First year paramedic students had a taste of what they will face after graduating when they took part in a mock-up of a major incident held in the University’s Institute of Railway Research (IRR).
The IRR, with its plethora of engineering equipment, was the ideal place to stage the scenario of the aftermath of an explosion in an industrial setting. Students took turns to play victims of the explosion alongside University staff, and they were joined by a ‘team’ of mannequins that could be altered to replicate the kind of catastrophic injuries that paramedics could expect to see at such an incident.
The MSc in Paramedic Science only welcomed its first cohort in 2019, so while that intake is nearing the end of their degrees, those in their first year of the BSc programme were the first to take part in a mock-up incident at the University.
It had been hoped to stage the incident in 2020 or 2021, and while the COVID-19 pandemic inevitably delayed the staging, paramedic science lecturer Ash Scaife and his colleagues were able to devise the set-up thoroughly within all the necessary COVID restrictions.
“The scenario was that we would be attending an incident at an industrial unit,” says Ash. “There had been an explosion, so there would be blast-type injuries, catastrophic bleed-type injuries, severe burns and limbs missing.
“We used our mannequins as they have detachable limbs, and fake blood. Lecturers and staff also mimicked casualties themselves, and we split the students into two groups so they could play victims as well as carrying out their paramedic duties on the other group. They made it realistic by being a bit confused and disorientated, and by getting involved and being a nuisance.
“They all thoroughly enjoyed getting into character, and the feedback about the whole set-up and what they have learned from it has been overwhelmingly positive.”
The IRR proved to be the perfect place to stage the mock-up, with its large pieces of equipment that could be moved into awkward settings resulting in the student paramedics working in confined spaces and having to clamber over or through obstructions to reach the casualties.
“It was about how to deal with a major incident, and putting the students in a slightly uncomfortable environment where pressures were high with mass casualties. This was the first time they had gone into a situation like that.
“IRR made the space inaccessible, by leaving bits of equipment on walkways and we asked that they didn’t clean up from the previous day. This meant that they had oil around, plus some muck, some other obstructions, which left us with a few confined spaces. We wanted to make it as uncomfortable for the students as we could.”
“Rebecca Knight and Zach Davies, two of our lecturer practitioners were brilliant in placing casualties into certain positions in confined spaces under the railway equipment, and there were cards that verbalised injuries along with the patients’ heart and respiratory rates.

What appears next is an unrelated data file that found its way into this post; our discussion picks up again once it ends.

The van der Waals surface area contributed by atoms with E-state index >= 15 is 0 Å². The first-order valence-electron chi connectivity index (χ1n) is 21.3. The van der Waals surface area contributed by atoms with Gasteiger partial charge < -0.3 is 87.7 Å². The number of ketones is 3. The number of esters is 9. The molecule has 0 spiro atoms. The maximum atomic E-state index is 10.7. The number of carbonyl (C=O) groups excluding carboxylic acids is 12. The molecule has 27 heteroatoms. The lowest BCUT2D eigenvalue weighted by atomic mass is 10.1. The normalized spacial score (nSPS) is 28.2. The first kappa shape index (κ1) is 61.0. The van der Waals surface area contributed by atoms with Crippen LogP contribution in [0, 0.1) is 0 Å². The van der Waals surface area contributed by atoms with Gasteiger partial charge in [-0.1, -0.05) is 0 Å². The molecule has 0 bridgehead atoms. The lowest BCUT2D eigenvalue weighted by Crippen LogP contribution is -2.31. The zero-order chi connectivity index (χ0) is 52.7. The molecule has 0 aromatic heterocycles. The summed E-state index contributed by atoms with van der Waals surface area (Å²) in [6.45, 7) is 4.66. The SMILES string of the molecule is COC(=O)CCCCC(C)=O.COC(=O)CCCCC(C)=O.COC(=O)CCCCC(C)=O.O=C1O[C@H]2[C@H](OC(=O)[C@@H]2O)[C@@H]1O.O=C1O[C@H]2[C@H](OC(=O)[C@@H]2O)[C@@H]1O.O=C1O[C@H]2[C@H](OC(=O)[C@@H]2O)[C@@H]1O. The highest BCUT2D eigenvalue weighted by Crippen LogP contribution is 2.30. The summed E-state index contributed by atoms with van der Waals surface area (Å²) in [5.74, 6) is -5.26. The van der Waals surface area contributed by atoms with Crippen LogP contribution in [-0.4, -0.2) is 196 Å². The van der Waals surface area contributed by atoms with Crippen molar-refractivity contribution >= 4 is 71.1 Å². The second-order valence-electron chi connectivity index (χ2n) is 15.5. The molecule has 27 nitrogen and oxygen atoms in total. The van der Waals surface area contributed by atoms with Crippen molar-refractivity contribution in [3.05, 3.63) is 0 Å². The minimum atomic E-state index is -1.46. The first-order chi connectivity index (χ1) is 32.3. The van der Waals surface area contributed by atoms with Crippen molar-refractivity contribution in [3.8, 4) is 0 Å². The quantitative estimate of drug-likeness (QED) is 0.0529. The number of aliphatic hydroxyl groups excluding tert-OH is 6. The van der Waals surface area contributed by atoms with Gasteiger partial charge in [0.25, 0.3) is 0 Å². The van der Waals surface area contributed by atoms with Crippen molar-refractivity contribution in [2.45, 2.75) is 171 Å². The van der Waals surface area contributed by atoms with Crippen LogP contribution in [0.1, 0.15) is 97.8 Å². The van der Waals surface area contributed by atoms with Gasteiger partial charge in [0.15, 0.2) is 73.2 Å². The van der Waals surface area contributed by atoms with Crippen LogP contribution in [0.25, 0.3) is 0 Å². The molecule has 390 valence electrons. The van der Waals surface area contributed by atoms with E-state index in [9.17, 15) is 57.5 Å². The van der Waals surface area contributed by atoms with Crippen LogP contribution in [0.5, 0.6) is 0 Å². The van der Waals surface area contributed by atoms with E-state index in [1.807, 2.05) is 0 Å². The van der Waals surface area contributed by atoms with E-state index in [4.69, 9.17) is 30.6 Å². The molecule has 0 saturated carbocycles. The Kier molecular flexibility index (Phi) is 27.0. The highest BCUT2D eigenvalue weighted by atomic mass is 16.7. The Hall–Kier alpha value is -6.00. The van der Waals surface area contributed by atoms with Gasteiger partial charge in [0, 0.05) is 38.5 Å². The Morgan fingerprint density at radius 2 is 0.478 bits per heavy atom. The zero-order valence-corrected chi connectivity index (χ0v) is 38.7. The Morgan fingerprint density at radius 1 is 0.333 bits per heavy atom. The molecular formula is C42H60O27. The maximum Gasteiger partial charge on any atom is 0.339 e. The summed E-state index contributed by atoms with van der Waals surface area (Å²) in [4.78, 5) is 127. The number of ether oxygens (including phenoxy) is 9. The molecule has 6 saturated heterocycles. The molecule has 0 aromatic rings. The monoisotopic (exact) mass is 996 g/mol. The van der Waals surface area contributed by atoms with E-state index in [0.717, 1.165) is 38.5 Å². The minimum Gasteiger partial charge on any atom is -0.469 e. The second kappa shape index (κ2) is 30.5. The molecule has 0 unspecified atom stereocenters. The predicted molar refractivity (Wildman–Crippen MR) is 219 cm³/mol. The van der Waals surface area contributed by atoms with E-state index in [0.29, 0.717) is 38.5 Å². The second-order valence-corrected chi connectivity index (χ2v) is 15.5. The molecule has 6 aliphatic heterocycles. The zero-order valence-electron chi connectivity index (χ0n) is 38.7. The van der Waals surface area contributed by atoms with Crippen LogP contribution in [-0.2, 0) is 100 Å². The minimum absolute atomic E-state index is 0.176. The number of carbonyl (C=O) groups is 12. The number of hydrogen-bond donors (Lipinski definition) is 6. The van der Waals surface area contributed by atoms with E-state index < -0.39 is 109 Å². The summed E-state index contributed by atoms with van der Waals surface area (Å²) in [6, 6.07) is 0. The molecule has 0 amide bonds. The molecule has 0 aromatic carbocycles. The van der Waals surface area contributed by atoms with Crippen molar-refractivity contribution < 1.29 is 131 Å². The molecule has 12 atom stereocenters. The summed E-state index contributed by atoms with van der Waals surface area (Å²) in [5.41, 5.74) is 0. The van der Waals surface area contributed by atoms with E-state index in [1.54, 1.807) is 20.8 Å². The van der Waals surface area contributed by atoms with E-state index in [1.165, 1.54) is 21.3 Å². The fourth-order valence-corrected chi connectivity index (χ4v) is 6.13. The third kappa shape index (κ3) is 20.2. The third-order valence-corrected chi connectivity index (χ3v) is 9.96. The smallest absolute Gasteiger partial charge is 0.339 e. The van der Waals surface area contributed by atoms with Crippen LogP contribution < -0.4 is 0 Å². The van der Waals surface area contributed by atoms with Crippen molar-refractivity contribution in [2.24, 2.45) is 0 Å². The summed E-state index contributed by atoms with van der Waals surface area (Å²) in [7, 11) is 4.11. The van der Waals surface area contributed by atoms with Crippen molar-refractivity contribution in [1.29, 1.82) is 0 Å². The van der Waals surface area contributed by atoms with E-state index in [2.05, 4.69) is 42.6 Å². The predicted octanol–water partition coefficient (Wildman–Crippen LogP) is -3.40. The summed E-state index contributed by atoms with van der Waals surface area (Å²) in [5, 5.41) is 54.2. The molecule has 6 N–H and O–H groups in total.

“The staff and student casualties acted confused or were even screaming. In that situation, you can have people that are screaming at you from different areas but if there is someone who is not responding, you have to deal with the person as they may have the most severe injuries. The scenario tested students on how to deal with these difficult situations that they will face as paramedics.”
Barnaby Bryce, Senior Test Applications Engineer at the IRR, said, “We were happy that we could provide an authentic industrial environment for the simulation. For those in the IRR that I managed to warn in advance of the highly realistic emergency scenario, the disruption to normal activities was minimal.
However, I did feel slightly sorry for the member of staff whose office I missed and whose first knowledge of the simulation were the screams for help and a lab full of bodies surrounded by paramedics and blood!
“The paramedic school carried out their activities smoothly and professionally, they left the area as they found it, and we would welcome them to repeat the exercise in the future.”
Following the success of this first disaster scenario, Ash and the paramedic team are already planning for another mock-up on campus.
“We had a few strange looks as we carried the injury mannequins around campus, but the students who took part really enjoyed the fake blood, the injuries and the pressure we put them under. We’re considering going bigger on the next one and maybe including students from drama and media to add to the realism.”
The mock-up was helped by the contribution of Dwain Longley, area operations manager at Yorkshire Ambulance Service, whose expertise in major incident management prepared the students prior to the exercise while he was also on hand to debrief the students post incident.